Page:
Fifty seven previously unidentified firearms linked to Operation Fast and Furious were recovered in sites associated with murders, kidnappings, and at least two gruesome massacres.
Univision News obtained the list of Fast and Furious weapons and a list containing almost 60,000 recovered firearms compiled by Mexico's Secretaría de la Defensa Nacional (SEDENA). A cross-reference of the serial numbers of the guns resulted in 96 full matches (several partial matches were discarded). The 96 firearms linked to Operation Fast and Furious all turned up at crime scenes in Mexico from 2009 to 2010.
In a report published on July 26, Congress mentioned there were "at least 48 recoveries involving 122 weapons [in Mexico] connected to Operation Fast and Furious." To check whether those were the same guns pinpointed by the data cross-reference, Univision News contacted congressional investigators asking for the serial numbers of the 122 guns in Congress' report. After an initial request by Univision News in mid-September and despite numerous phone calls and emails, there was no further response.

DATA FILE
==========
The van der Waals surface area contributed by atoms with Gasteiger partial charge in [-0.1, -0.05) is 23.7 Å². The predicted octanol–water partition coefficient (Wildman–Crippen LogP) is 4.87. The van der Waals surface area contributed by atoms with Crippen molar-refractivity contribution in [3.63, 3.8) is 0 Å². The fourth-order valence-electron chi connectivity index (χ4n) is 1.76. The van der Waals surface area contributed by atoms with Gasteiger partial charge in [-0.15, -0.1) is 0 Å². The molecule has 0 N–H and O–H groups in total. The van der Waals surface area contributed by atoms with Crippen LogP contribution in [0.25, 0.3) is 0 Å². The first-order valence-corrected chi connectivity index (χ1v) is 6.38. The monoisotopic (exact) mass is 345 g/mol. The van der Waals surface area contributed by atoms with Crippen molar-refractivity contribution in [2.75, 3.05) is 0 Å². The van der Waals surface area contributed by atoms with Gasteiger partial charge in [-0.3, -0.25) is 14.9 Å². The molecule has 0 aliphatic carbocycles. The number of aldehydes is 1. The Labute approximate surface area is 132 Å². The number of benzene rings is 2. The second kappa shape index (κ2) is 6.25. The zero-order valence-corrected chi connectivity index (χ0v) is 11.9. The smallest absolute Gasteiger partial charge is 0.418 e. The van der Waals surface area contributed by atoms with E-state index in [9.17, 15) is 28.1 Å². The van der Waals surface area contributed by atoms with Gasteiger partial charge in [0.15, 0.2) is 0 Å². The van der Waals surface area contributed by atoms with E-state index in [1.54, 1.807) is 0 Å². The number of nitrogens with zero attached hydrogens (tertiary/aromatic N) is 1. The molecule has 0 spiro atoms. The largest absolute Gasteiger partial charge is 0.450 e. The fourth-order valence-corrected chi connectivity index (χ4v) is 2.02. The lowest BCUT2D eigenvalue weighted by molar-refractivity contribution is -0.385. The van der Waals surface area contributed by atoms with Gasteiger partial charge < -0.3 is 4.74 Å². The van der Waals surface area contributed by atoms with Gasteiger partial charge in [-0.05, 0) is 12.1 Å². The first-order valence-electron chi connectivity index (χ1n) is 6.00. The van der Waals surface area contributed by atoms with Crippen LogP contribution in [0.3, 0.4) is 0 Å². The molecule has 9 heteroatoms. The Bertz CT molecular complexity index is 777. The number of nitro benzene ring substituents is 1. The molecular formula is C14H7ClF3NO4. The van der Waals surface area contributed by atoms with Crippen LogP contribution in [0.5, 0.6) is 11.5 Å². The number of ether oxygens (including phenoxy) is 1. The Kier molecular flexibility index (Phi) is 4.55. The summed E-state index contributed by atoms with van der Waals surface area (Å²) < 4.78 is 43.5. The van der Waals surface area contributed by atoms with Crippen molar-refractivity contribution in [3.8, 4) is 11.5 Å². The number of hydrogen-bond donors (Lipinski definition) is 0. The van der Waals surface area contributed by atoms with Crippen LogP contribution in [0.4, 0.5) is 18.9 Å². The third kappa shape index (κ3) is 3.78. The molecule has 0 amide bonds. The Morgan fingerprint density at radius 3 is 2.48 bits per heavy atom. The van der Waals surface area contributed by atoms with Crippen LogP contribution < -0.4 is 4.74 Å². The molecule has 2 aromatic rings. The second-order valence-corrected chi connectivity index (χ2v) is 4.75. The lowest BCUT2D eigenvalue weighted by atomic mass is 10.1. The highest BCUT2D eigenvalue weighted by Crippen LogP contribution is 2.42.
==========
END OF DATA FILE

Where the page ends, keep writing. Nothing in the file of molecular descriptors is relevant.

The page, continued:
Univision News then gathered all the serial numbers available in the evidence appendixes of the major congressional investigation released by Rep. Darrell Issa (R-Calif.) and Iowa Senator Charles Grassley last July. Another data analysis showed that five of the weapons in the list of 96 were already mentioned in the hundreds of emails and the 4473 forms that the Department of Justice had given to Congress. (The 4473 forms, also known as Firearm Transaction Records, are the documents that people who are purchasing guns from a Federal Firearm Licensee must fill.)
A search of SEDENA's press releases, which often include the serial numbers of seized firearms, resulted in one more firearm whose serial number matched one of those already in Congress' list.
Finally, Univision News compared the recovery dates and locations highlighted in The Department of Justice's Operation Fast and Furious: Fueling Cartel Violence, with those found in the remaining list of 90 weapons. For the cross-reference list and Congress' list, we divided each year's recovered guns by state. After that, we compared the number of weapons found in each state on both lists. That is, we compared the number of guns recovered, say, in 2009 in Baja California, according to lists by Congress and by Univision News.
For instance, if Congress had identified seven Fast and Furious weapons recovered in Baja California in 2009, and our list mentioned 24, then we concluded that our list included at least 17 new weapons. In the end, the state-by-state analysis showed that 57 of the firearms in the cross-reference were not included in Congress' report.
Univision News started looking for unreported Fast and Weapons after discovering a SEDENA document, which said that three guns from an ATF gun-tracing operation were used in the massacre in Villas de Salvarcar, Ciudad Juarez.